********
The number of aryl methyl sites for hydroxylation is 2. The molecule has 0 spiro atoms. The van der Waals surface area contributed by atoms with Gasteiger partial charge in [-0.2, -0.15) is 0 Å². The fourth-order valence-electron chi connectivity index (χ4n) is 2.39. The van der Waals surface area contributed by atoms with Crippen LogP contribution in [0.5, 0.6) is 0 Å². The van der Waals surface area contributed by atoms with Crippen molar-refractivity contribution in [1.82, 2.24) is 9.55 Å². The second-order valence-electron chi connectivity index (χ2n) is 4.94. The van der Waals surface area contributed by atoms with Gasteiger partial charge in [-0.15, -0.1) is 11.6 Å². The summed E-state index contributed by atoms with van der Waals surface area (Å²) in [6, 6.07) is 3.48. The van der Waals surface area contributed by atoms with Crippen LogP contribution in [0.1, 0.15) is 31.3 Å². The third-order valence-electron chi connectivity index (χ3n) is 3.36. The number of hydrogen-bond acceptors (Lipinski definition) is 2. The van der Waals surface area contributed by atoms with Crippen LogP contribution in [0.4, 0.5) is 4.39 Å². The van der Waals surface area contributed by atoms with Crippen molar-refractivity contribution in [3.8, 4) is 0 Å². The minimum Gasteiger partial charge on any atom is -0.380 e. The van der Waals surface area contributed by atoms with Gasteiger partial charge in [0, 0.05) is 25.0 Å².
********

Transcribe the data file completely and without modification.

The number of aryl methyl sites for hydroxylation is 2. The molecule has 0 spiro atoms. The van der Waals surface area contributed by atoms with Gasteiger partial charge in [-0.2, -0.15) is 0 Å². The fourth-order valence-electron chi connectivity index (χ4n) is 2.39. The van der Waals surface area contributed by atoms with Crippen LogP contribution in [0.5, 0.6) is 0 Å². The van der Waals surface area contributed by atoms with Crippen molar-refractivity contribution in [1.82, 2.24) is 9.55 Å². The second-order valence-electron chi connectivity index (χ2n) is 4.94. The van der Waals surface area contributed by atoms with Gasteiger partial charge in [-0.15, -0.1) is 11.6 Å². The summed E-state index contributed by atoms with van der Waals surface area (Å²) in [6, 6.07) is 3.48. The van der Waals surface area contributed by atoms with Crippen LogP contribution in [0.1, 0.15) is 31.3 Å². The third-order valence-electron chi connectivity index (χ3n) is 3.36. The number of hydrogen-bond acceptors (Lipinski definition) is 2. The van der Waals surface area contributed by atoms with Crippen LogP contribution in [0.4, 0.5) is 4.39 Å². The van der Waals surface area contributed by atoms with Crippen molar-refractivity contribution in [3.8, 4) is 0 Å². The minimum Gasteiger partial charge on any atom is -0.380 e. The van der Waals surface area contributed by atoms with Gasteiger partial charge in [0, 0.05) is 25.0 Å².